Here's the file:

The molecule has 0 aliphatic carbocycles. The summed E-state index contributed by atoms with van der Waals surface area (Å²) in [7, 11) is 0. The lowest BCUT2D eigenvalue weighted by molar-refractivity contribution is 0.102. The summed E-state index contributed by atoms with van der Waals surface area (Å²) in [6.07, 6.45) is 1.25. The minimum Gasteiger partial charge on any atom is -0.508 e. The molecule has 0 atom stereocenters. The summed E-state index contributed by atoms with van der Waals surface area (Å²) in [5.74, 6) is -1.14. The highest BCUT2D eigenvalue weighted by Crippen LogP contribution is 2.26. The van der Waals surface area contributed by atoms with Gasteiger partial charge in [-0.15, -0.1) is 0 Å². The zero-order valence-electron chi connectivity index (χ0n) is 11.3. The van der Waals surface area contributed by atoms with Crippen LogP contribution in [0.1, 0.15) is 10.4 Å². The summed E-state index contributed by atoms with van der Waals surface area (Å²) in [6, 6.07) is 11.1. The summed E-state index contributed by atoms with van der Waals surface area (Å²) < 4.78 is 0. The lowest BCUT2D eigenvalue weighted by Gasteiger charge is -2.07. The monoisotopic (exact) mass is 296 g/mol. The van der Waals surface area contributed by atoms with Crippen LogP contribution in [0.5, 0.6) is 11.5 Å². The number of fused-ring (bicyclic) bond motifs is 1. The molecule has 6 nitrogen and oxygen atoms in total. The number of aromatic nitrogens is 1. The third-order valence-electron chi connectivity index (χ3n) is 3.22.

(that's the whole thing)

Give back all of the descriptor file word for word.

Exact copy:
The molecule has 0 aliphatic carbocycles. The summed E-state index contributed by atoms with van der Waals surface area (Å²) in [7, 11) is 0. The lowest BCUT2D eigenvalue weighted by molar-refractivity contribution is 0.102. The summed E-state index contributed by atoms with van der Waals surface area (Å²) in [6.07, 6.45) is 1.25. The minimum Gasteiger partial charge on any atom is -0.508 e. The molecule has 0 atom stereocenters. The summed E-state index contributed by atoms with van der Waals surface area (Å²) in [5.74, 6) is -1.14. The highest BCUT2D eigenvalue weighted by Crippen LogP contribution is 2.26. The van der Waals surface area contributed by atoms with Gasteiger partial charge in [-0.15, -0.1) is 0 Å². The zero-order valence-electron chi connectivity index (χ0n) is 11.3. The van der Waals surface area contributed by atoms with Crippen LogP contribution in [0.1, 0.15) is 10.4 Å². The summed E-state index contributed by atoms with van der Waals surface area (Å²) in [6, 6.07) is 11.1. The summed E-state index contributed by atoms with van der Waals surface area (Å²) < 4.78 is 0. The lowest BCUT2D eigenvalue weighted by Gasteiger charge is -2.07. The monoisotopic (exact) mass is 296 g/mol. The van der Waals surface area contributed by atoms with Crippen LogP contribution in [0.5, 0.6) is 11.5 Å². The number of fused-ring (bicyclic) bond motifs is 1. The molecule has 6 nitrogen and oxygen atoms in total. The number of aromatic nitrogens is 1. The third-order valence-electron chi connectivity index (χ3n) is 3.22.